"Sometimes it does get hard, but I think it will be worked out; it'll be good," Jackson said Thursday. "Without trying to say too much, I think things will work out good here. We're after the bye week now, so there's a lot more time for things to get done."
The Eagles have often extended some of their young players during November. There have been indications from sources close to Jackson that negotiations between the team and Jackson's agent, Drew Rosenhaus, have picked up.
Jackson is believed to want a deal similar to the five-year, $45 million contract New York Jets receiver Santonio Holmes received in July. Holmes is guaranteed $24 million.
If the two sides can't agree on a deal by February, the Eagles could choose to place the franchise tag on Jackson. The receiver would make somewhere around $10 million under the tag if he remained with the team.
Jackson is on pace to set career highs in receptions and receiving yards. Through six games he has 24 catches for 456 yards and is averaging 19 yards a catch. He has two touchdowns but hasn't produced one of his trademark highlight-reel scores that were commonplace during his first three seasons.
"I can't really put my finger on it when I'm going to break a big one or one of those crazy plays are going to happen," Jackson said.
Eagles special-teams coordinator Bobby April said he has been pleased by Jackson's professionalism, even though the part-time punt returner is averaging only 6.4 yards a return.
"I think he's grown a little bit," April said. "And I'm not comparing it to a negative. I'm just saying he's elevated his professionalism."
While their situations are different, Jackson has chosen to handle the business side of football differently than Asante Samuel. The cornerback, upset that his name has been mentioned in trade rumors, blasted the Eagles' front office Wednesday.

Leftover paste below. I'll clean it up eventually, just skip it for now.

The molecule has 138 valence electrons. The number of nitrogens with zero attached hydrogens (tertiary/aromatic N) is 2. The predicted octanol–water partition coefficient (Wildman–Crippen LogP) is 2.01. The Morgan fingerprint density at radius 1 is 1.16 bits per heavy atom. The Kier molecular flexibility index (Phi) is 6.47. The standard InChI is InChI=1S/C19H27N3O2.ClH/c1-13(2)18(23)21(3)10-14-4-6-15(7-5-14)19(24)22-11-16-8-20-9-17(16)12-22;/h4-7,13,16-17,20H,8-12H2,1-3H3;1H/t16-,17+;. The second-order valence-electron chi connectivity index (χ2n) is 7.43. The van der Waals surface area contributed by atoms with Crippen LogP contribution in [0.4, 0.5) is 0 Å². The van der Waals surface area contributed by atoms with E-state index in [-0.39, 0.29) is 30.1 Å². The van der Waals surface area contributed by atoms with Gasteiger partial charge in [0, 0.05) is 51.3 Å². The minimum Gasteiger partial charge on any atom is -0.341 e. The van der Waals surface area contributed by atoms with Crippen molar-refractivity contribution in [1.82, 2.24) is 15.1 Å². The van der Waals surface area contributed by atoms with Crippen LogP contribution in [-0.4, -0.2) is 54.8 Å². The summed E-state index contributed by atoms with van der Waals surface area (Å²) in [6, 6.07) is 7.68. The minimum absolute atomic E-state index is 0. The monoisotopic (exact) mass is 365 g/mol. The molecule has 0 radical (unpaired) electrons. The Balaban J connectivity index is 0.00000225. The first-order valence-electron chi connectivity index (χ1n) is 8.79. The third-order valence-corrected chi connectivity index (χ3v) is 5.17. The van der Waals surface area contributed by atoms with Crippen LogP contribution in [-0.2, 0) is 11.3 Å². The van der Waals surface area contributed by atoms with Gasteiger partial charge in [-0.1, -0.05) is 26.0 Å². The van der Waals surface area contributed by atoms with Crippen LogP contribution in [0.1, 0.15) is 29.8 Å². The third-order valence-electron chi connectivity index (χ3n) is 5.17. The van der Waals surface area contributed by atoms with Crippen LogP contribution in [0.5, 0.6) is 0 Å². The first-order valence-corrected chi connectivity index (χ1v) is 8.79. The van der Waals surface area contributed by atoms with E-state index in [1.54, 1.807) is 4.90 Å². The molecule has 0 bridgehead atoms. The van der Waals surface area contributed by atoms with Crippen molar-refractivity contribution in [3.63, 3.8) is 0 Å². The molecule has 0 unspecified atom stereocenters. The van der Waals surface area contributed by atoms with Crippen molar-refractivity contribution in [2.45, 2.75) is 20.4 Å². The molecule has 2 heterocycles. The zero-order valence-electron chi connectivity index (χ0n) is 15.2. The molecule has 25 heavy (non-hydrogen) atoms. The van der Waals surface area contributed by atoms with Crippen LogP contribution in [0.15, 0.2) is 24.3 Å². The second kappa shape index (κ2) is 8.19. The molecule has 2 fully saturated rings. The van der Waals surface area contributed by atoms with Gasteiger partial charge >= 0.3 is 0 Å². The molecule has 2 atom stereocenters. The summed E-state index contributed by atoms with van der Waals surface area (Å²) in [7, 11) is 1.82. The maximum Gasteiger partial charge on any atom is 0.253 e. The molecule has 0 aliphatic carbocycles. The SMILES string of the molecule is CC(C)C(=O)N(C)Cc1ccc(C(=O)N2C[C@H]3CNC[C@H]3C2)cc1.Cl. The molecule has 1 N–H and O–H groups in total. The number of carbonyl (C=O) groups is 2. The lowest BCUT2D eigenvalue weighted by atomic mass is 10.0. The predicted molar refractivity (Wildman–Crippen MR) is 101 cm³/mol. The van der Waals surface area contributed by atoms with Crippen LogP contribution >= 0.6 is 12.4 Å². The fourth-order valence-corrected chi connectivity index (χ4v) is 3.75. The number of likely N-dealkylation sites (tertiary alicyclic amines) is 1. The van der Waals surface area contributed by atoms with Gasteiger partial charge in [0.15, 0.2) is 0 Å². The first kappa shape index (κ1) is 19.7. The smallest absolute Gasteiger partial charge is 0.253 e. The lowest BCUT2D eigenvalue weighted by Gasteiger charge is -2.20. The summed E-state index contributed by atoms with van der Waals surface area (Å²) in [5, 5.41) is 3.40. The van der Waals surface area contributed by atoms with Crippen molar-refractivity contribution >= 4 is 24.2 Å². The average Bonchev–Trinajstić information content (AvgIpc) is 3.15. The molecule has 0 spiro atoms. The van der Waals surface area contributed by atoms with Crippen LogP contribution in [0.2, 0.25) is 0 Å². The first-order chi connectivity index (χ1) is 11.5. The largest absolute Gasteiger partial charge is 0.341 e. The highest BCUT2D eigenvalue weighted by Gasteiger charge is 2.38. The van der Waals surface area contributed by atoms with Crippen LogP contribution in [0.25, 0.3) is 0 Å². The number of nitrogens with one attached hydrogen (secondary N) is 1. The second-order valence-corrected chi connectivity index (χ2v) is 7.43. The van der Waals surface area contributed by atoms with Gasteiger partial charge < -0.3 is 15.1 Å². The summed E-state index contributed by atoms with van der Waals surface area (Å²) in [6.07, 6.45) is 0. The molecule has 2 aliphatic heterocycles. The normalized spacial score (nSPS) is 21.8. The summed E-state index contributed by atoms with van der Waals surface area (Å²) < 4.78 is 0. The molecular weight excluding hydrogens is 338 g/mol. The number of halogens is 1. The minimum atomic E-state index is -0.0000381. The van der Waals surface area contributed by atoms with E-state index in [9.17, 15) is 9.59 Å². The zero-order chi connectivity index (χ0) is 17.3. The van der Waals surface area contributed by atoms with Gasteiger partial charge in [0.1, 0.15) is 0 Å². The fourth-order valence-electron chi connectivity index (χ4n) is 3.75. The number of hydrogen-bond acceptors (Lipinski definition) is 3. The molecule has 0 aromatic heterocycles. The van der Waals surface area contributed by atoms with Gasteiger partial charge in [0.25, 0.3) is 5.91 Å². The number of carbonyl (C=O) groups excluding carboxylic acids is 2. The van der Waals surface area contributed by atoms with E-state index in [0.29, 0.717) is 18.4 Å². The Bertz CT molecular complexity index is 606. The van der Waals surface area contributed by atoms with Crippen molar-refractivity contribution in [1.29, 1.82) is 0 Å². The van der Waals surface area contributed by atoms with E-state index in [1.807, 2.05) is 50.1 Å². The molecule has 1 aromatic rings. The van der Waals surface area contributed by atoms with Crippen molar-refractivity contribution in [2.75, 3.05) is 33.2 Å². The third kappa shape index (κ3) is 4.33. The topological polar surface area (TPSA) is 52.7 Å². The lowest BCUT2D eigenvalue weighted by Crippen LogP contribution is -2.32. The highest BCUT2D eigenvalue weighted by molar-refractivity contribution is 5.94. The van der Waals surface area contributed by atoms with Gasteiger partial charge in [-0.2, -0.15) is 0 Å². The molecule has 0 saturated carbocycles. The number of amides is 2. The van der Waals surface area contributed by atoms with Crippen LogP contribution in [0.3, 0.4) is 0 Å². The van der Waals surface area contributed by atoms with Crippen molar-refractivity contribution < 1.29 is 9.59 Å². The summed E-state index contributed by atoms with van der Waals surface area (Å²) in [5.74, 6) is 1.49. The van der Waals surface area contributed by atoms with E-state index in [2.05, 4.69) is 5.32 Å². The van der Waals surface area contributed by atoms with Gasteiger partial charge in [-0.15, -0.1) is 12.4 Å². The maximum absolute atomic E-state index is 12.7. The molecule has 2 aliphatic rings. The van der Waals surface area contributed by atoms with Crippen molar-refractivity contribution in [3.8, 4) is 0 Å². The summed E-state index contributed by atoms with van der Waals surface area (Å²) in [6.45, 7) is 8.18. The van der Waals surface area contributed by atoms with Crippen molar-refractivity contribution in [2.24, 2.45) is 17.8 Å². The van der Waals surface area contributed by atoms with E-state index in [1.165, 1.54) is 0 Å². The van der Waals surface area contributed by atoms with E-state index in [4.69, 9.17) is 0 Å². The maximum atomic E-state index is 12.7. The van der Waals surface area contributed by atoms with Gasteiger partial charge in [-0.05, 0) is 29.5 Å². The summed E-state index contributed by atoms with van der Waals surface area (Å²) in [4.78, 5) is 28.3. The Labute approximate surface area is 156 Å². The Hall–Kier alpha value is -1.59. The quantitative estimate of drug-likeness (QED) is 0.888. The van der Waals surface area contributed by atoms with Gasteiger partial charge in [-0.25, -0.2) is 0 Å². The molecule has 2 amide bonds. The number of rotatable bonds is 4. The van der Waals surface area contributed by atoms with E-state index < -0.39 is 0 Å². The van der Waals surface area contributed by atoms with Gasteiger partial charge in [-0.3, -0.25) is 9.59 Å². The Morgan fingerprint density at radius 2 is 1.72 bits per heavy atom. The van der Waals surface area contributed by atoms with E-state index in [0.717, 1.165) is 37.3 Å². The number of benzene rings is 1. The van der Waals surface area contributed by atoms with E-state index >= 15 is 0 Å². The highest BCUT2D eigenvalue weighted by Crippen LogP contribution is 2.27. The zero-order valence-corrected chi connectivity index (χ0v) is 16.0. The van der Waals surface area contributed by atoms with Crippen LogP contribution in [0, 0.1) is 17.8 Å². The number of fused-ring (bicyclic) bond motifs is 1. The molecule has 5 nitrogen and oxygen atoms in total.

While Jackson said that he understood where Samuel was coming from, the receiver said "the best thing possible is to keep everything in-house. If you have a problem here go tell it to the person."
Concern about Samuel?
In light of Samuel's outburst, Eagles defensive coordinator Juan Castillo was asked if he had to talk to the cornerback about channeling his energy onto the field.
"He's a competitor, man. He's going to do that," Castillo said. "I think he uses different things to motivate him."
Samuel's 37 interceptions are the most in the NFL since 2006. But through six games this season the four-time Pro Bowl corner has only one pick and has looked timid in Castillo's new defensive scheme.
He prefers to play off receivers in an attempt to bait quarterbacks into errant throws. Castillo was asked if Samuel's style was better suited to a defense that blitzes more. The Eagles are second in the league in sacks per pass play, but their nine forced turnovers are tied for 16th overall.
"When you look at those 18 sacks, it's easy to say, 'You know what, that's 18 sacks by the D-linemen,' " Castillo said. "But I'm going to tell you right now, that's 18 sacks with also the secondary."
Despite Dion Lewis' kick-return average of 21.1 yards, 27th best in the league, April said that the Eagles don't "have anybody that's a better returner than" the rookie. Running back Ronnie Brown was mentioned as a possible returner during the preseason, but it's not something he has done much in his career. . . . Every eligible player was a full participant in Thursday's practice. The Eagles still have to decide whether to activate defensive end Brandon Graham for Sunday's game, although it appears unlikely.
Contact staff writer Jeff McLane at 215-854-4745, firstname.lastname@example.org, or @Jeff_McLane on Twitter.